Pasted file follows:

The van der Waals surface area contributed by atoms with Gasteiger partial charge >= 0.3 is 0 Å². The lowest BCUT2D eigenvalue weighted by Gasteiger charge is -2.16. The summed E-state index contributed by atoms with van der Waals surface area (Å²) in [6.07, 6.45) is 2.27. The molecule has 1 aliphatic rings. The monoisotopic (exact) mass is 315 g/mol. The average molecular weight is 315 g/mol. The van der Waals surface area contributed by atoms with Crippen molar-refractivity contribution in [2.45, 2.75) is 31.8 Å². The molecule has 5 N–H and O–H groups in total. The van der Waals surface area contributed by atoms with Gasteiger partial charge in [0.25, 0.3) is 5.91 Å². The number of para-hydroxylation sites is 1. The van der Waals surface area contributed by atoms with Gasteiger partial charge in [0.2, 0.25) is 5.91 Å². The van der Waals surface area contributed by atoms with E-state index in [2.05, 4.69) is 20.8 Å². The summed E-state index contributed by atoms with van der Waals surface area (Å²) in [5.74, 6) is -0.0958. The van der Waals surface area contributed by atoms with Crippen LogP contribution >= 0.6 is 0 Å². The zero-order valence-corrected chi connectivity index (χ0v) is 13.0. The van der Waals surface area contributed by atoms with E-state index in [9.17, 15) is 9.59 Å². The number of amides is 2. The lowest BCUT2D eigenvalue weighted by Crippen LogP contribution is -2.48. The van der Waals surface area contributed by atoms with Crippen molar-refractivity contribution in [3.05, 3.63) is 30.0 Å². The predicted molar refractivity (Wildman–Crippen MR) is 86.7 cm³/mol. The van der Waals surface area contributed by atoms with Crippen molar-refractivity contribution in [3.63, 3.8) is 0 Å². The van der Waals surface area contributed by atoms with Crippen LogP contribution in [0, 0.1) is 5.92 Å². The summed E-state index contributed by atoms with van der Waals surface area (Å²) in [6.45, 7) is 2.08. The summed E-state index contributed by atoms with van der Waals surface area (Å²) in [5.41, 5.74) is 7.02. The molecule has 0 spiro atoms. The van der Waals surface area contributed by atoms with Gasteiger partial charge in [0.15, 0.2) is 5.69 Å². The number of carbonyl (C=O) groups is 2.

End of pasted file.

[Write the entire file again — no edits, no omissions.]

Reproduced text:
The van der Waals surface area contributed by atoms with Gasteiger partial charge >= 0.3 is 0 Å². The lowest BCUT2D eigenvalue weighted by Gasteiger charge is -2.16. The summed E-state index contributed by atoms with van der Waals surface area (Å²) in [6.07, 6.45) is 2.27. The molecule has 1 aliphatic rings. The monoisotopic (exact) mass is 315 g/mol. The average molecular weight is 315 g/mol. The van der Waals surface area contributed by atoms with Crippen molar-refractivity contribution in [2.45, 2.75) is 31.8 Å². The molecule has 5 N–H and O–H groups in total. The van der Waals surface area contributed by atoms with Gasteiger partial charge in [0.25, 0.3) is 5.91 Å². The number of para-hydroxylation sites is 1. The van der Waals surface area contributed by atoms with Gasteiger partial charge in [0.2, 0.25) is 5.91 Å². The van der Waals surface area contributed by atoms with E-state index in [2.05, 4.69) is 20.8 Å². The summed E-state index contributed by atoms with van der Waals surface area (Å²) in [5.74, 6) is -0.0958. The van der Waals surface area contributed by atoms with Crippen LogP contribution >= 0.6 is 0 Å². The zero-order valence-corrected chi connectivity index (χ0v) is 13.0. The van der Waals surface area contributed by atoms with E-state index in [9.17, 15) is 9.59 Å². The number of amides is 2. The lowest BCUT2D eigenvalue weighted by Crippen LogP contribution is -2.48. The van der Waals surface area contributed by atoms with Crippen molar-refractivity contribution in [3.05, 3.63) is 30.0 Å². The predicted molar refractivity (Wildman–Crippen MR) is 86.7 cm³/mol. The van der Waals surface area contributed by atoms with Crippen molar-refractivity contribution in [3.63, 3.8) is 0 Å². The van der Waals surface area contributed by atoms with Crippen LogP contribution in [0, 0.1) is 5.92 Å². The summed E-state index contributed by atoms with van der Waals surface area (Å²) in [6.45, 7) is 2.08. The summed E-state index contributed by atoms with van der Waals surface area (Å²) in [5.41, 5.74) is 7.02. The molecule has 0 spiro atoms. The van der Waals surface area contributed by atoms with Gasteiger partial charge in [0.15, 0.2) is 5.69 Å². The number of carbonyl (C=O) groups is 2.